A bit later, John Vaughn showed up. We talked over the charts that we'd exchanged: his Monk-ish eight bar melody and my piece Dream Etude. I was getting a bit neurotic about planning things out, but thankfully John reminded me that we would be improvising, and to just roll with things a bit more. Sage advice!
Our set started with bassist Robert Kuhlmann, having just had a cigarette, striding back into Gold Lion, a few minutes after 8PM, and stating simply, "...let's do it now..." We did, jumping right into some good improvised zones. I was feeling heavily into a call and response type of playing, along with thinking, as deeply as possible, about the words of Jack Wright, whose book The Free Musics I've been reading of late. Wright brings up many questions and insights as to what Free Improvisation really is made up of, and I couldn't help but be under their influence, at least a bit. Despite all of this, I feel as though I was able to be present and interactive with the bass and alto saxophone. This first section lead to Dream Etude. I've tried to play this piece live once before, but I'm still into trying it. It's really just a loose sketch; John and Robert did a really nice job with it. Hopefully the audience was feeling it as well. Next up came John's piece, on which he played soprano sax. I tried to swing it with some down Funk beats. At times, it seemed as though I was crossing up the rhythm a bit, lagging even. Things got a bit jagged here, I felt, but Robert kept things solid with his bass. I must take the blame for possibly dropping things a bit too much, for sure. That said, I kind of enjoyed the drama of the possibility of things completely collapsing. I have a tough time listening to recordings that I play on (no, really, I do), but I look forward to possibly hearing this section, just to get a grasp of how things transpired.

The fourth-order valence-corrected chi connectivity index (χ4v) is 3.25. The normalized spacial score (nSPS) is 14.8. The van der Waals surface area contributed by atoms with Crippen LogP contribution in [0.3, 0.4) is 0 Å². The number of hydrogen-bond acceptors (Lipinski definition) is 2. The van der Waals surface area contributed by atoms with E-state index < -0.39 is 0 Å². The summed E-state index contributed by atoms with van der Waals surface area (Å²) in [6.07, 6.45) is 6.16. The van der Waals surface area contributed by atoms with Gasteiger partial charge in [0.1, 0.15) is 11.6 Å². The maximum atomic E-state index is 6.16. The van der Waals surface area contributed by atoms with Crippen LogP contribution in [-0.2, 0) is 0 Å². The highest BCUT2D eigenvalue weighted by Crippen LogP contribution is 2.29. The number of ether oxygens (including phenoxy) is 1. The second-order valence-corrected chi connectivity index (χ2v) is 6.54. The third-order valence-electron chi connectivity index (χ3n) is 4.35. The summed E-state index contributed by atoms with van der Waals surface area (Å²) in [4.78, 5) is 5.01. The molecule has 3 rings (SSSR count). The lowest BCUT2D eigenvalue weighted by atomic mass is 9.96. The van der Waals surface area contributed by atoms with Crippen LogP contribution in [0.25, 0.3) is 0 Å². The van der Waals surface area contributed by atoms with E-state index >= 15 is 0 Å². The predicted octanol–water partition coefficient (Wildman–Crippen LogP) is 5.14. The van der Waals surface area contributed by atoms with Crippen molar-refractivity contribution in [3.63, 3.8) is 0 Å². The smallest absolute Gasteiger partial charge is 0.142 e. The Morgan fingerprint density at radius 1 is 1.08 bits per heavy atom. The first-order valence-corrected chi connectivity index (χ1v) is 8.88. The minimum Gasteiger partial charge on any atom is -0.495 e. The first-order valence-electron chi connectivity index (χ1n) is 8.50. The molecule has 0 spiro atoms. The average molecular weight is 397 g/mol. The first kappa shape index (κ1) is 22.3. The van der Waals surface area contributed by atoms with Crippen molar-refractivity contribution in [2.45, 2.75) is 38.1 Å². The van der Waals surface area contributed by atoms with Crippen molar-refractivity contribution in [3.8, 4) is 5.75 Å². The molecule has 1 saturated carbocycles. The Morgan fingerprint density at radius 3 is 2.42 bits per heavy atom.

After these three pieces, Kuhlmann needed to stop due to some pain in his shoulder. I really didn't want to stop, so Exploring Miles! bassist William S. Jones joined us for a closer. I switched to brushes and played pretty spastic. William hit a deep pocket, and John wailed a bit more on the reeds.
This set had an effect upon me that's been lasting well into today. Deep lessons learned about improvisation, I think. Couldn't have asked for a cooler spot or finer players from which to have had them.
Below: Gold Lion drums, with beautiful, creamy Zildjian, borrowed from drummer Dax Compise, thanks Dax!